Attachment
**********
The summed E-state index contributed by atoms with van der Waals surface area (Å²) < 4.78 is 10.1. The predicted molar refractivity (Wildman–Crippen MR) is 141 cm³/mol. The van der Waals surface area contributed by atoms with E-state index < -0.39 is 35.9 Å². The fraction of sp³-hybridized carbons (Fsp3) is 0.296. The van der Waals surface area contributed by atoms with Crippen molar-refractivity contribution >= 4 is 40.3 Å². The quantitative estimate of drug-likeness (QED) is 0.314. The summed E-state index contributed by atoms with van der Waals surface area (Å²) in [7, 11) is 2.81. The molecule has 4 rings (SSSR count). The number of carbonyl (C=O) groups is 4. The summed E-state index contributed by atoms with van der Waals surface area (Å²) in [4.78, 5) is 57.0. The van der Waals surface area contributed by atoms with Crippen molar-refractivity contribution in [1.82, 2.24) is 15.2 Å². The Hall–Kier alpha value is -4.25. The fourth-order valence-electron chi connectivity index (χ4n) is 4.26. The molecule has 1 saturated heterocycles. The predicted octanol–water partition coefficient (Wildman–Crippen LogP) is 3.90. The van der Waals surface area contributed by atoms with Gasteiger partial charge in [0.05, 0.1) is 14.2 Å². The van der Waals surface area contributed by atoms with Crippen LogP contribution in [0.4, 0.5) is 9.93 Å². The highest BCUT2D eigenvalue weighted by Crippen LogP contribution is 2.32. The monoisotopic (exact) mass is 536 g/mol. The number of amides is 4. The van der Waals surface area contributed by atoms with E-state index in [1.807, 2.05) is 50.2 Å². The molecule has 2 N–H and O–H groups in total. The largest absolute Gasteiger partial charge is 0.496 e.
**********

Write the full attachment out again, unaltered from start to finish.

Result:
The summed E-state index contributed by atoms with van der Waals surface area (Å²) < 4.78 is 10.1. The predicted molar refractivity (Wildman–Crippen MR) is 141 cm³/mol. The van der Waals surface area contributed by atoms with E-state index < -0.39 is 35.9 Å². The fraction of sp³-hybridized carbons (Fsp3) is 0.296. The van der Waals surface area contributed by atoms with Crippen molar-refractivity contribution >= 4 is 40.3 Å². The quantitative estimate of drug-likeness (QED) is 0.314. The summed E-state index contributed by atoms with van der Waals surface area (Å²) in [7, 11) is 2.81. The molecule has 4 rings (SSSR count). The number of carbonyl (C=O) groups is 4. The summed E-state index contributed by atoms with van der Waals surface area (Å²) in [4.78, 5) is 57.0. The van der Waals surface area contributed by atoms with Crippen molar-refractivity contribution in [1.82, 2.24) is 15.2 Å². The Hall–Kier alpha value is -4.25. The fourth-order valence-electron chi connectivity index (χ4n) is 4.26. The molecule has 1 saturated heterocycles. The predicted octanol–water partition coefficient (Wildman–Crippen LogP) is 3.90. The van der Waals surface area contributed by atoms with Gasteiger partial charge in [0.05, 0.1) is 14.2 Å². The van der Waals surface area contributed by atoms with Crippen LogP contribution in [0.4, 0.5) is 9.93 Å². The highest BCUT2D eigenvalue weighted by Crippen LogP contribution is 2.32. The monoisotopic (exact) mass is 536 g/mol. The number of amides is 4. The van der Waals surface area contributed by atoms with E-state index in [1.807, 2.05) is 50.2 Å². The molecule has 2 N–H and O–H groups in total. The largest absolute Gasteiger partial charge is 0.496 e.